Specs for Little Heroes

Gifting Protective Eyewear to Children with Retinoblastoma

Our Story
My husband and I noticed a strange white reflection in our 3 year old son, Justin’s eye. It looked like a cat’s eye at night. We thought it was just the way the overhead lights caught it. The vast majority of the time it would look perfectly normal. Then one of his eyes appeared lazy. We took him right to the pediatrician’s office. He examined his eyes. He was not overly concerned. He told us something might be going on with his vision. He handed me a card to call a pediatric ophthalmologist. With no urgency I called that day, took their first appointment, which was 7 days later. My husband and I were beyond shocked and devastated when Dr. Kelly from Glastonbury’s Eye Center told us that Justin was blind in his left eye and that Justin had one of two serious things; Retinoblastoma, cancer of the eye or Coats Disease. We needed to see a specialist immediately. I fainted and became sick. How could our precious baby boy be blind and possibly have cancer in his body? He showed absolutely no signs of being ill. He was as happy and active as ever. We will never forgive ourselves for not picking up on the “white reflection” sign. We had never heard of RB or a white glare being a sign of disease.
Dr. Miguel Materin of Yale’s Eye Center officially diagnosed Justin with Stage D retinoblastoma and told us his eye had to be removed to prevent it from spreading to his brain and the rest of his body. This was truly a nightmare come true. We went to Memorial Sloan Kettering to get a second opinion from Dr. Abramson who 100% agreed with Dr. Materin.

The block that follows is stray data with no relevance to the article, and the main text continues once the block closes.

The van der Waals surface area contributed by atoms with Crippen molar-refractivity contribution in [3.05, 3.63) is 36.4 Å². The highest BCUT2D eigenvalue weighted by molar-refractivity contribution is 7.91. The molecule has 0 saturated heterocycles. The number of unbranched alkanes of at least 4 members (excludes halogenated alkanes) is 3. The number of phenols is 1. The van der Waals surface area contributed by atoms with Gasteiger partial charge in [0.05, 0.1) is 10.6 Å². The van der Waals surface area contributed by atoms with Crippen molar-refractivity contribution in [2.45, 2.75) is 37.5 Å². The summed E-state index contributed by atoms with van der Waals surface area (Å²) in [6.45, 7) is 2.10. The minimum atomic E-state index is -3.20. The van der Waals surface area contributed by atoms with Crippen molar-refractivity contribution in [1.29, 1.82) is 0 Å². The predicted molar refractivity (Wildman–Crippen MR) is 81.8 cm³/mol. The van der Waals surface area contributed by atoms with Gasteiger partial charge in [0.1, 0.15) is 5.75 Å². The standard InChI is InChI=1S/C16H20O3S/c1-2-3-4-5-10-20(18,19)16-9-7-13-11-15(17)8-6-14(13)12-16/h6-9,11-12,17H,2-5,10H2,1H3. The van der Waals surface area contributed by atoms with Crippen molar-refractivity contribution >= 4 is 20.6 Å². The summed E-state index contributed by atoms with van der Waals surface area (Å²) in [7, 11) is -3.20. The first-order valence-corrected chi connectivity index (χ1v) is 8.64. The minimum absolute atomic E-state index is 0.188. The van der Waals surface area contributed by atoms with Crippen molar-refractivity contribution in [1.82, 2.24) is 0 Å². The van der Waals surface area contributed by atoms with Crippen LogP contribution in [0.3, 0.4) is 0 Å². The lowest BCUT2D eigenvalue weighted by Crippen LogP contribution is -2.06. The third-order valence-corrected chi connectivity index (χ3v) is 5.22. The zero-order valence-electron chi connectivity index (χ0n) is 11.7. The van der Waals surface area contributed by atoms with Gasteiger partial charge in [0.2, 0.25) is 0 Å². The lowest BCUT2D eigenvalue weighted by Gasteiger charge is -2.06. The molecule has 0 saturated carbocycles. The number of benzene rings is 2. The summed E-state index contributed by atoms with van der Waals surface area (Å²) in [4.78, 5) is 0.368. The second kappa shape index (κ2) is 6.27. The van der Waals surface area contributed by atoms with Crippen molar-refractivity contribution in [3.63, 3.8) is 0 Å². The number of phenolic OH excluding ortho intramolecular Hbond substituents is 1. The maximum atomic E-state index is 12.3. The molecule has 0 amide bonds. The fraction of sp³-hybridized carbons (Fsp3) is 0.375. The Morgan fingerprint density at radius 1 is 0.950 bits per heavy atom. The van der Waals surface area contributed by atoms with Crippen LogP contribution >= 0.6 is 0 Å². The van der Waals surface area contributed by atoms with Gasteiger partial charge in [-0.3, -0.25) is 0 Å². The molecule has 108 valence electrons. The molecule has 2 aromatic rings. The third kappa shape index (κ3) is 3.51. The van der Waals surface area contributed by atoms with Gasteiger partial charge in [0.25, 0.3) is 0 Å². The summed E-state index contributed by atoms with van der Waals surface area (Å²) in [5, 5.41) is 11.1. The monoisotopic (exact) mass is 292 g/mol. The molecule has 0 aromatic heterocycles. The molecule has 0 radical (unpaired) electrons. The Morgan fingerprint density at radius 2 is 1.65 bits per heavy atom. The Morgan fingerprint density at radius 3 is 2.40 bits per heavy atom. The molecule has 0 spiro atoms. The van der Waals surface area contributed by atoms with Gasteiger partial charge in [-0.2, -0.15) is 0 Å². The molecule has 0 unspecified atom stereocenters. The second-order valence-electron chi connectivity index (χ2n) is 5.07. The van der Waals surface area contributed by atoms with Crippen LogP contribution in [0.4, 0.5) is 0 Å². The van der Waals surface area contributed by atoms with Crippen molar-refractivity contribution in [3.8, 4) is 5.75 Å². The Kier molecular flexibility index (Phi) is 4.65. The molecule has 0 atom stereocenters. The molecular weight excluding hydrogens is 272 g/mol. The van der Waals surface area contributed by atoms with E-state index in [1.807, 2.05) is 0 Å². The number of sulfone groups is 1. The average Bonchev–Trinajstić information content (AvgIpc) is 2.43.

Justin’s left eye was enucleated on May 11, 2011 by Dr. Flora Levin, an ocular surgeon.
It was the worst day of my life. I would have taken both of my eyes out to save his and make it healthy again. I never thought I would thank people for performing this surgery, but I did. Words cannot describe our appreciation and respect for Dr. Materin and Dr. Levin. Their brilliant skill and personal care were unprecedented.

Justin was nothing short of a hero from the start. He was brave, witty and cooperative. He went under anesthesia multiple times and woke up asking the nurses, “Do you guys have any popsicles around here?” We went home just hours after his surgery. He was bandaged from forehead to chin. He cuddled and watched CARS with Daddy. By the next day he was playing in the backyard and just two days after his surgery he was running at full speed. I found myself repeating, “Slow down, Justin!” He respectfully responded, “But Mommy, slow makes me sad and fast makes me happy!” This is truly his motto in life. We have learned so much from him in just a short time.
Justin’s MRI came back clear. Justin Adam was a cancer free kid! I’ve never prayed for anything more in my life!
For the next 2 ½ months he wore eye patches with bright colors and pictures. On July 29, 2011 he was fitted and went home with a beautiful prosthetic eye created by David Gougelman of Mager and Gougelman.
new eye
We could never have gotten through these 3 months without the amazing love and support of our family and friends who were with us every step of the way. Today Justin remains in excellent health and continues to make us proud, amaze us, bring us joy, make us laugh, and of course drive us a little nuts, like 4 year olds do. We wouldn’t have it any other way!

Our Mission:
We followed Justin’s doctors orders and got him non-prescription glasses with polycarbonate (shatter proof) lenses to protect his remaining precious eye from injury. We were shocked and disturbed to find out that our insurance did not cover these. We started this organization to raise money and gift glasses to other children who have retinoblastoma and whose insurance does not cover them.